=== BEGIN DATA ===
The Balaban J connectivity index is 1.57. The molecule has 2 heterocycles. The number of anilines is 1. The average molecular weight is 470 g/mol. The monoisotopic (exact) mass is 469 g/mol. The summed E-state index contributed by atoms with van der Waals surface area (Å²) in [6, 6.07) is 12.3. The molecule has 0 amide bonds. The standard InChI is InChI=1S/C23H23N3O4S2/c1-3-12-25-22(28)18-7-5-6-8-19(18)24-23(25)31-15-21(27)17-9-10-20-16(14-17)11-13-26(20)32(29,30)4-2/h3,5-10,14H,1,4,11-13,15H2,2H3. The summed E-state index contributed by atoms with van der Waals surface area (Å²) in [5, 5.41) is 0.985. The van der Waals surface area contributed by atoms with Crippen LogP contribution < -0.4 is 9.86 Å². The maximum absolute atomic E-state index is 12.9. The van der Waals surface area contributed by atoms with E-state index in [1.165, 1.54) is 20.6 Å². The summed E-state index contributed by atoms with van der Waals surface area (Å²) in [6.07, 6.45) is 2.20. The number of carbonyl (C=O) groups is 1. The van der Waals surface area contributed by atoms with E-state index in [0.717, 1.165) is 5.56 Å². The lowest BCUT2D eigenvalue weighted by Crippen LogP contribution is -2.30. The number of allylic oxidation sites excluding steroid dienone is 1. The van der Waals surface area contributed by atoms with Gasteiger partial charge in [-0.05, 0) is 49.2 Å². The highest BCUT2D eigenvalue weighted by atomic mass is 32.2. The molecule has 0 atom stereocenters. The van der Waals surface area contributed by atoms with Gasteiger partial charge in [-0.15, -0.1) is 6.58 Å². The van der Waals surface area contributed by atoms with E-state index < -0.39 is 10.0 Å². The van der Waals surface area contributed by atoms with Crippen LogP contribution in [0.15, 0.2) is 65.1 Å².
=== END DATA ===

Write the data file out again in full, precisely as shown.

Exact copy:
The Balaban J connectivity index is 1.57. The molecule has 2 heterocycles. The number of anilines is 1. The average molecular weight is 470 g/mol. The monoisotopic (exact) mass is 469 g/mol. The summed E-state index contributed by atoms with van der Waals surface area (Å²) in [6, 6.07) is 12.3. The molecule has 0 amide bonds. The standard InChI is InChI=1S/C23H23N3O4S2/c1-3-12-25-22(28)18-7-5-6-8-19(18)24-23(25)31-15-21(27)17-9-10-20-16(14-17)11-13-26(20)32(29,30)4-2/h3,5-10,14H,1,4,11-13,15H2,2H3. The summed E-state index contributed by atoms with van der Waals surface area (Å²) in [5, 5.41) is 0.985. The van der Waals surface area contributed by atoms with Crippen LogP contribution < -0.4 is 9.86 Å². The maximum absolute atomic E-state index is 12.9. The van der Waals surface area contributed by atoms with E-state index in [1.165, 1.54) is 20.6 Å². The summed E-state index contributed by atoms with van der Waals surface area (Å²) in [6.07, 6.45) is 2.20. The number of carbonyl (C=O) groups is 1. The van der Waals surface area contributed by atoms with E-state index in [0.717, 1.165) is 5.56 Å². The lowest BCUT2D eigenvalue weighted by Crippen LogP contribution is -2.30. The number of allylic oxidation sites excluding steroid dienone is 1. The van der Waals surface area contributed by atoms with Gasteiger partial charge in [-0.05, 0) is 49.2 Å². The highest BCUT2D eigenvalue weighted by atomic mass is 32.2. The molecule has 0 atom stereocenters. The van der Waals surface area contributed by atoms with Gasteiger partial charge in [-0.15, -0.1) is 6.58 Å². The van der Waals surface area contributed by atoms with E-state index < -0.39 is 10.0 Å². The van der Waals surface area contributed by atoms with Crippen LogP contribution in [0.15, 0.2) is 65.1 Å².